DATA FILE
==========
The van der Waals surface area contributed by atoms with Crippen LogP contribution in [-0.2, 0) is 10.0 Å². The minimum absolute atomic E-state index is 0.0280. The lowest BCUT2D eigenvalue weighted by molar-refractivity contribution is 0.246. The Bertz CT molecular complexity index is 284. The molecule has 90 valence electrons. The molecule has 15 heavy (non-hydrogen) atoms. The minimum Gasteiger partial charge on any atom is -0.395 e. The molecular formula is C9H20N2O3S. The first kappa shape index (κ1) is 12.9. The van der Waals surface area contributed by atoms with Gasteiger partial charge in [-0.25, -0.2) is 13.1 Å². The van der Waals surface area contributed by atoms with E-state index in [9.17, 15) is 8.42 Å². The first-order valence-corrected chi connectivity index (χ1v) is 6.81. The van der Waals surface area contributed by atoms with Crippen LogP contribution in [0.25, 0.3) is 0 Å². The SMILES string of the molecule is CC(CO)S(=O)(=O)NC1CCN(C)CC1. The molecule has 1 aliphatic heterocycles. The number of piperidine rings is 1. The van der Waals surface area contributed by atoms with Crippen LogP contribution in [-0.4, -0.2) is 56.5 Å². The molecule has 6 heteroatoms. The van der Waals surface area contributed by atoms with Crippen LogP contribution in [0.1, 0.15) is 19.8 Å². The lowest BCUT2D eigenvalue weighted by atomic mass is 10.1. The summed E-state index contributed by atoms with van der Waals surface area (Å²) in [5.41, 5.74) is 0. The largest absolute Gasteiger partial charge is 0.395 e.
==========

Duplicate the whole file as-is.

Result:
The van der Waals surface area contributed by atoms with Crippen LogP contribution in [-0.2, 0) is 10.0 Å². The minimum absolute atomic E-state index is 0.0280. The lowest BCUT2D eigenvalue weighted by molar-refractivity contribution is 0.246. The Bertz CT molecular complexity index is 284. The molecule has 90 valence electrons. The molecule has 15 heavy (non-hydrogen) atoms. The minimum Gasteiger partial charge on any atom is -0.395 e. The molecular formula is C9H20N2O3S. The first kappa shape index (κ1) is 12.9. The van der Waals surface area contributed by atoms with Gasteiger partial charge in [-0.25, -0.2) is 13.1 Å². The van der Waals surface area contributed by atoms with E-state index in [9.17, 15) is 8.42 Å². The first-order valence-corrected chi connectivity index (χ1v) is 6.81. The van der Waals surface area contributed by atoms with Crippen LogP contribution in [0.25, 0.3) is 0 Å². The SMILES string of the molecule is CC(CO)S(=O)(=O)NC1CCN(C)CC1. The molecule has 1 aliphatic heterocycles. The number of piperidine rings is 1. The van der Waals surface area contributed by atoms with Crippen LogP contribution in [-0.4, -0.2) is 56.5 Å². The molecule has 6 heteroatoms. The van der Waals surface area contributed by atoms with Crippen LogP contribution in [0.1, 0.15) is 19.8 Å². The lowest BCUT2D eigenvalue weighted by atomic mass is 10.1. The summed E-state index contributed by atoms with van der Waals surface area (Å²) in [5.41, 5.74) is 0. The largest absolute Gasteiger partial charge is 0.395 e.